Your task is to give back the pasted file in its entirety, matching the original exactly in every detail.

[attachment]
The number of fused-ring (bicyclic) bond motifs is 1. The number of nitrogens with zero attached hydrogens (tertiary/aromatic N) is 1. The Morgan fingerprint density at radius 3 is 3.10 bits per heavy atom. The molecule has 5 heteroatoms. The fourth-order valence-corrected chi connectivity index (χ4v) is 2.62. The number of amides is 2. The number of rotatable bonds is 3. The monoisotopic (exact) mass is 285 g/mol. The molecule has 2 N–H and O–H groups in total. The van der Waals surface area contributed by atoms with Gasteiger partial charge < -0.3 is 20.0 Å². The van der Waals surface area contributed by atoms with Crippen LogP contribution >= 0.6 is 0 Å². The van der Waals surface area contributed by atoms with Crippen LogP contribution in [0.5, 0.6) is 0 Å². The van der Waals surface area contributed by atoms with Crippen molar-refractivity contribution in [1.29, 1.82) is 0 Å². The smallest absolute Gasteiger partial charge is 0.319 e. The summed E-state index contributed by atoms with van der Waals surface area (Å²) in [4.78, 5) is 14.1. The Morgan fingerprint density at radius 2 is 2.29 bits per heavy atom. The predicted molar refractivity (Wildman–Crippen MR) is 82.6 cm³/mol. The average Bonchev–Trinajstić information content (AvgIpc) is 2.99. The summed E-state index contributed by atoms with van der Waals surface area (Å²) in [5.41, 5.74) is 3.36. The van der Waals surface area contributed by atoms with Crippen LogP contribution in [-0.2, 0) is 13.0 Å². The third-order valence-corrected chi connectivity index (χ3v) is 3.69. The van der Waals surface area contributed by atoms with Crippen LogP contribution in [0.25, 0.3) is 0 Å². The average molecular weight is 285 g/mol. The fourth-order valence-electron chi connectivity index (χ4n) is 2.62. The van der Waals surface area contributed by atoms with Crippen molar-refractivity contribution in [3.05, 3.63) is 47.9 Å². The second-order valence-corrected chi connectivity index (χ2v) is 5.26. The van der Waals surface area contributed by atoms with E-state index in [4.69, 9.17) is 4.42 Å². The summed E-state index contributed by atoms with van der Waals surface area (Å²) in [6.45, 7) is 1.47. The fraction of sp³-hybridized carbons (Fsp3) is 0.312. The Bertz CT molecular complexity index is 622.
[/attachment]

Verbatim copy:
The number of fused-ring (bicyclic) bond motifs is 1. The number of nitrogens with zero attached hydrogens (tertiary/aromatic N) is 1. The Morgan fingerprint density at radius 3 is 3.10 bits per heavy atom. The molecule has 5 heteroatoms. The fourth-order valence-corrected chi connectivity index (χ4v) is 2.62. The number of amides is 2. The number of rotatable bonds is 3. The monoisotopic (exact) mass is 285 g/mol. The molecule has 2 N–H and O–H groups in total. The van der Waals surface area contributed by atoms with Gasteiger partial charge < -0.3 is 20.0 Å². The van der Waals surface area contributed by atoms with Crippen LogP contribution >= 0.6 is 0 Å². The van der Waals surface area contributed by atoms with Crippen LogP contribution in [0.5, 0.6) is 0 Å². The van der Waals surface area contributed by atoms with Crippen molar-refractivity contribution in [1.29, 1.82) is 0 Å². The smallest absolute Gasteiger partial charge is 0.319 e. The summed E-state index contributed by atoms with van der Waals surface area (Å²) in [4.78, 5) is 14.1. The Morgan fingerprint density at radius 2 is 2.29 bits per heavy atom. The predicted molar refractivity (Wildman–Crippen MR) is 82.6 cm³/mol. The average Bonchev–Trinajstić information content (AvgIpc) is 2.99. The summed E-state index contributed by atoms with van der Waals surface area (Å²) in [5.41, 5.74) is 3.36. The van der Waals surface area contributed by atoms with Crippen LogP contribution in [-0.2, 0) is 13.0 Å². The third-order valence-corrected chi connectivity index (χ3v) is 3.69. The van der Waals surface area contributed by atoms with Crippen LogP contribution in [0.25, 0.3) is 0 Å². The average molecular weight is 285 g/mol. The fourth-order valence-electron chi connectivity index (χ4n) is 2.62. The van der Waals surface area contributed by atoms with Crippen molar-refractivity contribution in [3.05, 3.63) is 47.9 Å². The second-order valence-corrected chi connectivity index (χ2v) is 5.26. The van der Waals surface area contributed by atoms with E-state index in [4.69, 9.17) is 4.42 Å². The summed E-state index contributed by atoms with van der Waals surface area (Å²) in [6.45, 7) is 1.47. The fraction of sp³-hybridized carbons (Fsp3) is 0.312. The Bertz CT molecular complexity index is 622.